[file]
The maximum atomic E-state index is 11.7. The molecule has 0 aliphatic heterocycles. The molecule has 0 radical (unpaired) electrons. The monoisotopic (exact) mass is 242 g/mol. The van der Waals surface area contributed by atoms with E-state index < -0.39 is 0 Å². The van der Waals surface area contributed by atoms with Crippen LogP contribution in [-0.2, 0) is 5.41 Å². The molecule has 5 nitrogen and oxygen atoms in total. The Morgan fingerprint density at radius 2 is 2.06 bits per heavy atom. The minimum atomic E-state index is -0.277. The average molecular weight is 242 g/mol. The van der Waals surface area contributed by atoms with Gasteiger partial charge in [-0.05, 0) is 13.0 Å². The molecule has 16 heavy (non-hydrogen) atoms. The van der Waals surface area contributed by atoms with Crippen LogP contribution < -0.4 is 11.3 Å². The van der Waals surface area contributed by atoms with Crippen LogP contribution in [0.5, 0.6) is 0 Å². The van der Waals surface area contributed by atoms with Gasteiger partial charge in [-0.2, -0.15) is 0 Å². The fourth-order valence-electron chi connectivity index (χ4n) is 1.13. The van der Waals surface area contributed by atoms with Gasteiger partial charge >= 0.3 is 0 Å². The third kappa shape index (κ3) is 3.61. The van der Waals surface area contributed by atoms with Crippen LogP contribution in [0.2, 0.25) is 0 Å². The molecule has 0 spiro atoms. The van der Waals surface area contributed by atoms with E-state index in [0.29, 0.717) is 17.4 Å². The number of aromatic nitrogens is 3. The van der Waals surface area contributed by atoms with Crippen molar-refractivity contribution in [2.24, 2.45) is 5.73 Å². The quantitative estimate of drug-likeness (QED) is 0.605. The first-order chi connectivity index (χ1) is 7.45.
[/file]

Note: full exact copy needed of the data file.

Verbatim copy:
The maximum atomic E-state index is 11.7. The molecule has 0 aliphatic heterocycles. The molecule has 0 radical (unpaired) electrons. The monoisotopic (exact) mass is 242 g/mol. The van der Waals surface area contributed by atoms with E-state index < -0.39 is 0 Å². The van der Waals surface area contributed by atoms with Crippen LogP contribution in [-0.2, 0) is 5.41 Å². The molecule has 5 nitrogen and oxygen atoms in total. The Morgan fingerprint density at radius 2 is 2.06 bits per heavy atom. The minimum atomic E-state index is -0.277. The average molecular weight is 242 g/mol. The van der Waals surface area contributed by atoms with Gasteiger partial charge in [-0.05, 0) is 13.0 Å². The molecule has 16 heavy (non-hydrogen) atoms. The van der Waals surface area contributed by atoms with Crippen LogP contribution < -0.4 is 11.3 Å². The van der Waals surface area contributed by atoms with Crippen LogP contribution in [0.5, 0.6) is 0 Å². The van der Waals surface area contributed by atoms with Gasteiger partial charge in [-0.2, -0.15) is 0 Å². The fourth-order valence-electron chi connectivity index (χ4n) is 1.13. The van der Waals surface area contributed by atoms with Gasteiger partial charge >= 0.3 is 0 Å². The third kappa shape index (κ3) is 3.61. The van der Waals surface area contributed by atoms with Crippen LogP contribution in [0.2, 0.25) is 0 Å². The molecule has 0 spiro atoms. The van der Waals surface area contributed by atoms with E-state index in [0.29, 0.717) is 17.4 Å². The number of aromatic nitrogens is 3. The van der Waals surface area contributed by atoms with Crippen molar-refractivity contribution in [2.24, 2.45) is 5.73 Å². The quantitative estimate of drug-likeness (QED) is 0.605. The first-order chi connectivity index (χ1) is 7.45.